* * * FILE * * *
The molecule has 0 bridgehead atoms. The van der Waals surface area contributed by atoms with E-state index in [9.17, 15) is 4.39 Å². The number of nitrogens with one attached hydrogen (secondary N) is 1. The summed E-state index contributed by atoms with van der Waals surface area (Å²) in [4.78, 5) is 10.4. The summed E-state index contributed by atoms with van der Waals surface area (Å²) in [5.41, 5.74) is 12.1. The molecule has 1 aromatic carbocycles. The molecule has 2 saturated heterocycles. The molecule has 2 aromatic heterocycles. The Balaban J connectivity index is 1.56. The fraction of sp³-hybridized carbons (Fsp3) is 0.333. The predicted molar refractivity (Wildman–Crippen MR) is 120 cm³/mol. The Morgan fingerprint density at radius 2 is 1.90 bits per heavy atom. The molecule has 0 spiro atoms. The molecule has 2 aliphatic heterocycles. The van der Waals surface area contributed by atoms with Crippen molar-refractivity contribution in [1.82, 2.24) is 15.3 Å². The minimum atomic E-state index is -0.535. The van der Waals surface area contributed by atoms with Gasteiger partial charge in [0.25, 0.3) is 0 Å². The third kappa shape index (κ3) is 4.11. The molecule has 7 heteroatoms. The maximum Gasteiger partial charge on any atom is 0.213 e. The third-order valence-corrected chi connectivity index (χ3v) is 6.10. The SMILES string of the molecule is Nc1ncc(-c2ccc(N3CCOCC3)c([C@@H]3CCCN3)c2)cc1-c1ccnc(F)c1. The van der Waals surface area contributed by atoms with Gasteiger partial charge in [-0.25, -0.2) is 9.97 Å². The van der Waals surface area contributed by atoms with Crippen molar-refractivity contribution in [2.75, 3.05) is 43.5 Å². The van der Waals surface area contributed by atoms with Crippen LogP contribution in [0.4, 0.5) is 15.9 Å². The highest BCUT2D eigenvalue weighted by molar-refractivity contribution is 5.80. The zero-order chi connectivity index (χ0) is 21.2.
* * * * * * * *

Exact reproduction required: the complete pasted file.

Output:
The molecule has 0 bridgehead atoms. The van der Waals surface area contributed by atoms with E-state index in [9.17, 15) is 4.39 Å². The number of nitrogens with one attached hydrogen (secondary N) is 1. The summed E-state index contributed by atoms with van der Waals surface area (Å²) in [4.78, 5) is 10.4. The summed E-state index contributed by atoms with van der Waals surface area (Å²) in [5.41, 5.74) is 12.1. The molecule has 1 aromatic carbocycles. The molecule has 2 saturated heterocycles. The molecule has 2 aromatic heterocycles. The Balaban J connectivity index is 1.56. The fraction of sp³-hybridized carbons (Fsp3) is 0.333. The predicted molar refractivity (Wildman–Crippen MR) is 120 cm³/mol. The Morgan fingerprint density at radius 2 is 1.90 bits per heavy atom. The molecule has 0 spiro atoms. The molecule has 2 aliphatic heterocycles. The van der Waals surface area contributed by atoms with Crippen molar-refractivity contribution in [1.82, 2.24) is 15.3 Å². The minimum atomic E-state index is -0.535. The van der Waals surface area contributed by atoms with Gasteiger partial charge in [0.25, 0.3) is 0 Å². The third kappa shape index (κ3) is 4.11. The molecule has 7 heteroatoms. The maximum Gasteiger partial charge on any atom is 0.213 e. The third-order valence-corrected chi connectivity index (χ3v) is 6.10. The SMILES string of the molecule is Nc1ncc(-c2ccc(N3CCOCC3)c([C@@H]3CCCN3)c2)cc1-c1ccnc(F)c1. The van der Waals surface area contributed by atoms with Gasteiger partial charge in [-0.25, -0.2) is 9.97 Å². The van der Waals surface area contributed by atoms with Crippen molar-refractivity contribution in [2.75, 3.05) is 43.5 Å². The van der Waals surface area contributed by atoms with Crippen LogP contribution in [0.4, 0.5) is 15.9 Å². The highest BCUT2D eigenvalue weighted by molar-refractivity contribution is 5.80. The zero-order chi connectivity index (χ0) is 21.2.